دانلود مقاله ISI انگلیسی شماره 9245
عنوان فارسی مقاله

دوفاکتوی رژیم نرخ ارز و بحران ارز: آیا رژیم ثابت با آزادسازی حساب سرمایه واقعا بیشتر در معرض ابتلا به حملات سوداگرانه است؟

کد مقاله سال انتشار مقاله انگلیسی ترجمه فارسی تعداد کلمات
9245 2010 20 صفحه PDF سفارش دهید محاسبه نشده
خرید مقاله
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عنوان انگلیسی
De facto exchange rate regimes and currency crises: Are pegged regimes with capital account liberalization really more prone to speculative attacks?
منبع

Publisher : Elsevier - Science Direct (الزویر - ساینس دایرکت)

Journal : Journal of Banking & Finance, Volume 34, Issue 6, June 2010, Pages 1109–1128

کلمات کلیدی
- رژیم نرخ ارز - کنترل سرمایه گذاری - آزادسازی حساب سرمایه
پیش نمایش مقاله
پیش نمایش مقاله دوفاکتوی رژیم نرخ ارز و بحران ارز: آیا رژیم ثابت  با آزادسازی حساب سرمایه واقعا بیشتر در معرض ابتلا به حملات سوداگرانه است؟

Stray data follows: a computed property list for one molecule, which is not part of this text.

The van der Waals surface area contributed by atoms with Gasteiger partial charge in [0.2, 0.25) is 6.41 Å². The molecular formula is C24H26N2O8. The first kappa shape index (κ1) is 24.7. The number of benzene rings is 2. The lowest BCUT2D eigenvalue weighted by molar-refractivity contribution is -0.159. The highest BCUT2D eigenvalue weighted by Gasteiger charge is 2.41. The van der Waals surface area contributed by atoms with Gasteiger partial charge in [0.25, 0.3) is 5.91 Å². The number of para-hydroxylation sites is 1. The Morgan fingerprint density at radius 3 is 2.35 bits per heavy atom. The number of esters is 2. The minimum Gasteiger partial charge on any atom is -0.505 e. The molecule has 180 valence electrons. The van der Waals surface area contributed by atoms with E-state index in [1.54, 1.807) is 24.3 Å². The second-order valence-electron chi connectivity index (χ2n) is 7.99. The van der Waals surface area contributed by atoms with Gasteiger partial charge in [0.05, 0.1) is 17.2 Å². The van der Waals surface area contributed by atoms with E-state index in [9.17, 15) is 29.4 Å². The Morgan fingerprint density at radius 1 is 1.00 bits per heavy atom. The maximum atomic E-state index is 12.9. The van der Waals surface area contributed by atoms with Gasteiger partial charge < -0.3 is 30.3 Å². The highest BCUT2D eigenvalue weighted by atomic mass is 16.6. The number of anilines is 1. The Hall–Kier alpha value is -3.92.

چکیده انگلیسی

This paper empirically examines whether de facto exchange rate regimes affect the occurrence of currency crises in 84 countries over the 1980–2001 period by using the probit model. We employ the de facto classification of Reinhart and Rogoff (2004) that allows us to estimate the impact of relatively long-lived exchange rate regimes on currency crises with much greater precision. We find that pegged regimes significantly decrease the likelihood of currency crises compared with floating regimes. By using the combined data of exchange rate regimes and the existence of capital controls, we also find interesting evidence that pegged regimes with capital account liberalization significantly lower the likelihood of currency crises compared with other regimes. These results are robust to a wide variety of samples and models. From the standpoint of the macroeconomic policy trilemma, we can conjecture that pegged regimes with capital account liberalization are substantially less prone to speculative attacks because they can enhance greater credibility in their currencies by abandoning monetary policy autonomy.

مقدمه انگلیسی